The fallacies you see below are a brief list I have compiled over the course of several years. They are based upon common statements that are made within Christianity; whether in the context of a sermon, book, theologian, or conversation. This list is not exhaustive and will be updated periodically. The fallacies are based upon at least of the following criteria:
- Wording of the statement
- Meaning of the statement
- Logic of the statement
Fallacy 1: The Bible is the inerrant Word of God.
The most common definition as asserted by the Chicago Council on Biblical Inerrancy defines inerrancy: The Bible, in its original autographs, is entirely true and never false in everything it affirms.
Let’s look at the different pieces of this statement. The first part that stands out is “original autographs”. I will be honest; I am not sure why this part is in the statement. 98% of the Bible is accurate to its original autographs. Although we don’t have the actual papyrus, we do have the actual content. Moreover, why the actual papyrus is necessary as opposed to the content is puzzling.
It’s this second part that most get wrong: “…true in everything it affirms”. What this does NOT mean is “true in everything it says”. What it does mean is “true in everything that it says is true”. These are two different ideas. However, most define it in the former instead of the later sense.
There is an ambiguity about this though. For example, it could be argued that the ideas the Bible affirms as true are not necessarily historical (accurate dates, etc), but in the broader sense are simply the general ideas the Bible presents. For example, the Law would be considered an idea that the Bible affirms as true.
If, indeed the Bible is the Word of God, then I would agree that it would also have to be inerrant. However, please read my article: “The Bible is NOT the Word of God” to see why this is not the case.
Fallacy 2: The Bible is inspired, therefore it is also inerrant.
This is only necessarily true if God penned the Bible himself. The Bible can be inspired without needing to be inerrant. Inspiration simply refers to the creative process of writing, whereas inerrancy refers to the nature of the writing itself.
Fallacy 3: Truth (or the Bible) has to be absolute (AKA Biblical Truth cannot be subjective).
I am still surprised how often I hear this. I would like to think that this argument is most often recited by lay-people. Unfortunately it’s just as common among scholars. Regardless, this statement is fallacious.
Those who make this claim fail to make an important ontological distinction between the object and the subject and the relationship they have to truth. They also fail to appreciate the roles communication (more broadly) and language (more specifically) plays in the understanding of what is true.
First, the only way to obtain absolute truth is to be the source of that truth. Moreover, if God is absolute truth, then as both subject and object of that truth; he is the only one who has the ability to perceive that truth. Any attempt at ascertaining that truth outside of His sphere always results in something less than its source.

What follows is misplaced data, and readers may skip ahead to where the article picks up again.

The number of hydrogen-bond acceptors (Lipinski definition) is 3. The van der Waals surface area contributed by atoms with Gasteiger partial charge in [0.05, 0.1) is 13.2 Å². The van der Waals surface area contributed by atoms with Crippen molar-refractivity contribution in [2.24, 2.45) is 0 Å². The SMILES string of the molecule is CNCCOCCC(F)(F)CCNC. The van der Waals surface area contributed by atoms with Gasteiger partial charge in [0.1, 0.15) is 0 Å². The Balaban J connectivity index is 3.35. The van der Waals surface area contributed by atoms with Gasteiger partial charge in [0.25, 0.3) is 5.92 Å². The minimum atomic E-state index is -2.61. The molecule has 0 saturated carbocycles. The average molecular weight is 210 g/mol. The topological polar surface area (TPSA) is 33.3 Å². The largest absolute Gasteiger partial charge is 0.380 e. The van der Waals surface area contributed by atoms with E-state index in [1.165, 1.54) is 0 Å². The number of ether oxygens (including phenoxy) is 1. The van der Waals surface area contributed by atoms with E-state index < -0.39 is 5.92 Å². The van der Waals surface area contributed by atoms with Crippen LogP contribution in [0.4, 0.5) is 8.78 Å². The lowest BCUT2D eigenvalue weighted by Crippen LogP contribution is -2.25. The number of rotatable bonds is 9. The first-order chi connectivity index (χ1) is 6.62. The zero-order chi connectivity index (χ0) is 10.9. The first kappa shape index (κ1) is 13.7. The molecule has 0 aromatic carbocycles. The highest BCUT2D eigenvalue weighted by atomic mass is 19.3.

In fact, I would argue that all absolutists are really closet subjectivists. I say this because the majority of people do accept subjective truth as normative by practicing it every day.
For example, is not one’s interpretation of the Bible an act of subjectivity?
Truth has to be understood in the relationship it has both to its source as well as its perception from the subject hoping to ascertain it.
Fallacy 4: If the Bible is not completely reliable, then we cannot trust anything it says (AKA If any part of scripture is false, then it can’t be true.)
Talk about throwing the baby out with the bathwater. First and foremost this question is a contradiction. Something cannot be both “complete” and “reliable” at the same time. For example, something can be false/lie/untrue and still be reliable. Reliability only requires a majority for it to obtain. In essence the question is saying that the Bible must be only reliable, but also completely true.
If this is in reference to the stricter sense, then see Fallacy #5.
Fallacy 5: There are no contradictions in scripture.
It’s not entirely clear if this statement is referring to the form or function of scripture.
If it’s related to the form and/or any type of contradiction, then this statement would be untrue as there are innumerable contradictions in the Bible. Just to name a couple compare Matthew 1:16 and Luke 3:23 and ask yourself the question, who is Joseph’s father? Also look at Acts 1:18 and Matthew 27:5-7 and ask yourself the question, how did Judas die?
You will find countless irrational explanations for every apparent contradiction; and although some might be justifiable, the majority of them are weak attempts at justifying an irrational doctrine.
Fallacy 6: The Bible is the sole moral standard for living.
A very common argument for the inerrant moral standard of the Bible is that without the Bible’s absolute standard, morality would be solely dictated by the individual. This is oftentimes referred to as “moral relativism”. The idea is that humans have no way to determine what is right or wrong (apart from the aid of some absolute standard)
This argument is completely incoherent. First, this assumes that no one could do “good” before the Bible was written, or in places where the Bible was not present. Second, the Bible is not exhaustive in its teaching of morality. Third, the purpose of the Bible is not to be a treatise on morality, but to reveal God through the testimony of man. That is not to say that there are not moral teachings; instead, that is not the Bible’s primary purpose.